Investors clash with hedge funds using GameStop as middleman

Displays of unity and mass investing have created large losses for corporations after stock traders became aware of hedge fund practices. The magnitude of the situation drew in many new investors.


**Price explosion…** *Fluctuating GameStop stock prices through late January to today caused by a new movement in the investing community. The price of the stock peaked January 27 when it reached \$347.51 at closing time, 4:00 p.m. ET.* *Graphic created by Patrick Rother, information gathered from Google Finance*

Upon discovering hedge funds were short selling GameStop, individual investors created a movement to artificially increase the price of GameStop by putting billions of dollars into the company’s stock.
The situation began when hedge funds began to short sell GameStop; short selling is a practice hedge funds often utilize,where they bet on a company’s stock price falling in order to make money.
Business department coordinator Mike Darcy describes the process as a big hedge fund deciding to sell all of their stock in a certain company, while simultaneously betting the price will go down.
“Then you see the other 50 million people also selling their shares because they see the stock price going down. It creates a weak signal for the company,” Darcy said.
According to sophomore Connor Bache, when everybody wants to sell their share in a stock and there is no demand for the stock, then the price will fall “dramatically.”
By doing this, hedge funds can make large sums of money at the expense of “everyday Joe investors,” Darcy said.
The movement to drive up the price of GameStop was created by investors on Reddit, a social media platform. According to sophomore Mikayla Baker, the specific subreddit known as r/WallStreetBets was responsible for the popularity of the GameStop stock.
“They were trying to get a ton of people to invest in GameStop. It created this movement that spread all across the internet,” Baker said.
According to Bache, the initial investors in the r/WallStreetBets subreddit saw an opportunity as the stock price was rising. Bache mentioned that the investors had bought the stock when the cost was $40 but after the movement was popularized the price “skyrocketed” up to $350.
“It got to $350 and these guys were like ‘okay, let’s sell all of our stock.’ So they did that and they made tons of money off of it,” Bache said.
During these events that took place late January, stock trading app Robinhood shut off buying ability to its users. Robinhood temporarily did not allow traders to buy shares of GameStop, AMC, Nokia, BlackBerry, and Bed Bath & Beyond, which were all being short sold, as well.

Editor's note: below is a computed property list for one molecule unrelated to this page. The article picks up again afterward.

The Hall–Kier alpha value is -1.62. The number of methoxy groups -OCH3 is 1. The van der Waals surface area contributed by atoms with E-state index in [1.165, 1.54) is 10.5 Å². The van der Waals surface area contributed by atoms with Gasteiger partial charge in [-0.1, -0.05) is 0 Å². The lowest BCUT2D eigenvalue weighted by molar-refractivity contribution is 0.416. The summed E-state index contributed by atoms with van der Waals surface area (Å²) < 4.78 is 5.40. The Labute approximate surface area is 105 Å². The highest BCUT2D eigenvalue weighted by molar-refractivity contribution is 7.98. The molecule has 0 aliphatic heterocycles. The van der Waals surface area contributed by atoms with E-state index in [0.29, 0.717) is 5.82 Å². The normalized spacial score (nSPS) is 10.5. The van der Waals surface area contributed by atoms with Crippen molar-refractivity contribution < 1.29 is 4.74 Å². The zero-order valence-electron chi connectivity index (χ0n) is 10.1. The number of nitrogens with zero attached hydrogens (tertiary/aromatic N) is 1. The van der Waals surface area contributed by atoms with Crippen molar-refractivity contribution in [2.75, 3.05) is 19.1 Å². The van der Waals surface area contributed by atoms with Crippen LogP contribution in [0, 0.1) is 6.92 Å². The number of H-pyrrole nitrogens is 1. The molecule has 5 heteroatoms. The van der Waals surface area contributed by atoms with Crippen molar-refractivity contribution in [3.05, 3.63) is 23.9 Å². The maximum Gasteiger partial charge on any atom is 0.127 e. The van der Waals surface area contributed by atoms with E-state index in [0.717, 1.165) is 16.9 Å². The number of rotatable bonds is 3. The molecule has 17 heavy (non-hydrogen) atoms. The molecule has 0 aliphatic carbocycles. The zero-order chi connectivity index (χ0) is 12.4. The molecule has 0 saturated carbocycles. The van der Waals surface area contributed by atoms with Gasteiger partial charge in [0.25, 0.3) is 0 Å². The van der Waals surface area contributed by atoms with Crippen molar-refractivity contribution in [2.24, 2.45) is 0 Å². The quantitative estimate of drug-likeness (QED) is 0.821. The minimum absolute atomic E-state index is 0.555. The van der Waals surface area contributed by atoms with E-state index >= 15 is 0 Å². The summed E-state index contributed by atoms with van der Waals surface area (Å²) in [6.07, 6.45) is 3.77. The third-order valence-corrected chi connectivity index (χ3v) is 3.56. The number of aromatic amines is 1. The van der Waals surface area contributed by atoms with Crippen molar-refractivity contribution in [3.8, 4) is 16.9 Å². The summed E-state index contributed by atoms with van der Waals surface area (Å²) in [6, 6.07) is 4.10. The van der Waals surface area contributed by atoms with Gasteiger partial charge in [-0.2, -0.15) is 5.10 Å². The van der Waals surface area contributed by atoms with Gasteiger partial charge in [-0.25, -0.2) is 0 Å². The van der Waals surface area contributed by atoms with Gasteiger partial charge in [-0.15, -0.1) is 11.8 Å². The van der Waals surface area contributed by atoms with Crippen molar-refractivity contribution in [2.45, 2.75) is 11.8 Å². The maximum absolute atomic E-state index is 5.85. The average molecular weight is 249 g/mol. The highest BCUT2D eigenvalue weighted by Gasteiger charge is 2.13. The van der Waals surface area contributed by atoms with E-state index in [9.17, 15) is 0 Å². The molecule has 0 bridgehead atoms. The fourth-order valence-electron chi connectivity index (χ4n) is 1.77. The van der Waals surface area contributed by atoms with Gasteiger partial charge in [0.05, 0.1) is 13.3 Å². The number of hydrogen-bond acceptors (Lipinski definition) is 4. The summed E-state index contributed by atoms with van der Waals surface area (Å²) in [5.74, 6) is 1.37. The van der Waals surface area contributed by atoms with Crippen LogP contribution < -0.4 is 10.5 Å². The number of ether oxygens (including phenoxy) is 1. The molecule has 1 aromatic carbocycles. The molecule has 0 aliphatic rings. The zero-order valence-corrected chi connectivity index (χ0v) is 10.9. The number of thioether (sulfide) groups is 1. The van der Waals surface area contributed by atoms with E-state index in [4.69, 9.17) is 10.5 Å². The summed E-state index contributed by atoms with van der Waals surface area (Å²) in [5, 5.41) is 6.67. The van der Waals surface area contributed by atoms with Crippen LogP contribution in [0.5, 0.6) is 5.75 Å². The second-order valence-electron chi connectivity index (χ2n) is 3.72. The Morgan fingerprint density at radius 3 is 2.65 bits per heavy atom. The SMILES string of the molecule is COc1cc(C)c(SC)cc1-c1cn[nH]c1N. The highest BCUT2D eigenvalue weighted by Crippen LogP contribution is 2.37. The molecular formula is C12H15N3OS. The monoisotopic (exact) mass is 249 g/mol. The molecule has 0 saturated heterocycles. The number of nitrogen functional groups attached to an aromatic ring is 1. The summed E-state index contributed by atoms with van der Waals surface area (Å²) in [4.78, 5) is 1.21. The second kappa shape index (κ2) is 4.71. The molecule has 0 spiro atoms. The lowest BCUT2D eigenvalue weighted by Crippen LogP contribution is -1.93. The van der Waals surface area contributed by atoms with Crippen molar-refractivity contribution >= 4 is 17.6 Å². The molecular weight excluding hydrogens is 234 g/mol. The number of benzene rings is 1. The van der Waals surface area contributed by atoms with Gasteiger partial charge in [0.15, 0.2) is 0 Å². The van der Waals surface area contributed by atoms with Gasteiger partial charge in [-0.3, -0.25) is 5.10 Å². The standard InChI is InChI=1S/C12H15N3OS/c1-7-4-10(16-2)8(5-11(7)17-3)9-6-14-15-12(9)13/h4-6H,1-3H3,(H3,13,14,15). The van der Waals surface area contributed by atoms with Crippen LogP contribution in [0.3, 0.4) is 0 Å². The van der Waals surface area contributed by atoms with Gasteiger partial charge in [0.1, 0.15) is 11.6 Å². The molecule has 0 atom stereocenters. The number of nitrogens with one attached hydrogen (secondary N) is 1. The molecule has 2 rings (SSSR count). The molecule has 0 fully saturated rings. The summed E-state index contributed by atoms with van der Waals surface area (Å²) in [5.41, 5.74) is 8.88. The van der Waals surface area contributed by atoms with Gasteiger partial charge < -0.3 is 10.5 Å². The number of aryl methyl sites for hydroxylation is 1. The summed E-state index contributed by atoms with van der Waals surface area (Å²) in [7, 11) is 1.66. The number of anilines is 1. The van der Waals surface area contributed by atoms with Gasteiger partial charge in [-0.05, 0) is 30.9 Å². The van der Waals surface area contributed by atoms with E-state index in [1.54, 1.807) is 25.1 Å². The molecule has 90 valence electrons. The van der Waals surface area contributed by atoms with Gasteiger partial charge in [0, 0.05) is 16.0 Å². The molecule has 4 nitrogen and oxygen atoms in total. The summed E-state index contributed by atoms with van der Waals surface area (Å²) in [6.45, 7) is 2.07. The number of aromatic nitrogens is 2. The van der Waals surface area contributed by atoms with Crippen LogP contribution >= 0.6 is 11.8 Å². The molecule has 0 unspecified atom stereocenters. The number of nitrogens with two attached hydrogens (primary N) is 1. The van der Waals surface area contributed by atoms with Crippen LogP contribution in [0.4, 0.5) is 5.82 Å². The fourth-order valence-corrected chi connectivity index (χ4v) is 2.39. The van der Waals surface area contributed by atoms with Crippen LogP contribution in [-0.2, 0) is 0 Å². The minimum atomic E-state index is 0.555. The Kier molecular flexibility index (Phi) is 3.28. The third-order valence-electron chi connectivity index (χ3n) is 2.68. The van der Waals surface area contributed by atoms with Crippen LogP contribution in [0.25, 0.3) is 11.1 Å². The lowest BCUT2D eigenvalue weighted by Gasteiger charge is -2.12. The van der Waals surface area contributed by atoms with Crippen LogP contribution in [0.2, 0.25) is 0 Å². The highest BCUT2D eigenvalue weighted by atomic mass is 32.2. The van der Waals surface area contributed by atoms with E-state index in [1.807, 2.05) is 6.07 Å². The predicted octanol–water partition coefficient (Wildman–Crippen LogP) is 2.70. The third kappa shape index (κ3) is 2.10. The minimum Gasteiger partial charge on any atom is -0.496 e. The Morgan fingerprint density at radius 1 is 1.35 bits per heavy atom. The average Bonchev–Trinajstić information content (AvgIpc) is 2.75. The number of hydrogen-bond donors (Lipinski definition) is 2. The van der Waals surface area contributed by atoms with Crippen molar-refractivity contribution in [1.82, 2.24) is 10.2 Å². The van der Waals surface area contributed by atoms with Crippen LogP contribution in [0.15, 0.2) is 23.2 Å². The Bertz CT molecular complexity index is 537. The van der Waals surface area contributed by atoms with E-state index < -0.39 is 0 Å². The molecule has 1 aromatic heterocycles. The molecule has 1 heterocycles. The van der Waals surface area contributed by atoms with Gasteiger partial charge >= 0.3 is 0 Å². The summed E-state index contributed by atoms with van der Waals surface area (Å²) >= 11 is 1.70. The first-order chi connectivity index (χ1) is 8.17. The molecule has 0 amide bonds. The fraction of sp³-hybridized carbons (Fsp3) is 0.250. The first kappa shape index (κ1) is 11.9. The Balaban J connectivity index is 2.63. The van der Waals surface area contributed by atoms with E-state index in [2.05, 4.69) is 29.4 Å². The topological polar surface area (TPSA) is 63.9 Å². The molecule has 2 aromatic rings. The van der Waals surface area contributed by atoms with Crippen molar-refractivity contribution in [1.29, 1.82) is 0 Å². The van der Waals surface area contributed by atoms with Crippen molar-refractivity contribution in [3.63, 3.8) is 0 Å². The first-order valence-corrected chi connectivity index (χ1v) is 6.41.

“They were not allowing anybody else to buy more stock to extend the price even higher, or sustain it,” Darcy said. “It forced everybody to sell, which drove it back down.”
According to business teacher James O’Neill, it is reasonable that hedge funds have been working together to influence the market for their own interests beyond just the GameStop short sell.
“Who says that the hedge funds don’t chat about what they are purchasing and decide ‘let’s all buy Coca-Cola today’ and they inflate their own value?” O’Neill said.
According to Darcy, most individuals do not have the purchasing power that a hedge fund has to change the price of a stock on their own. “These companies will go and buy a million shares,” Darcy said. “I can not go out and buy a million shares at GameStop.”
According to Darcy, although individuals do not possess the “capital” to change the price of a stock on their own, he believes that it has been shown what people can do if they buy stock together.
“If I can find a million people to buy a million shares of GameStop and drive that price up, then I am a part of the party,” Darcy said.
Some people who were not previously involved in the stock market became more interested after the GameStop stock squeeze. For Darcy, it showed people that anybody can take $100 and if it is the right investment, can make thousands of dollars off of it.
Some are interested in having “a new generation” of investors in the future.
“I think the buzz about it just creates more investors down the road,” O’Neill said. “It educates people and they learn more, and that is always a good thing.”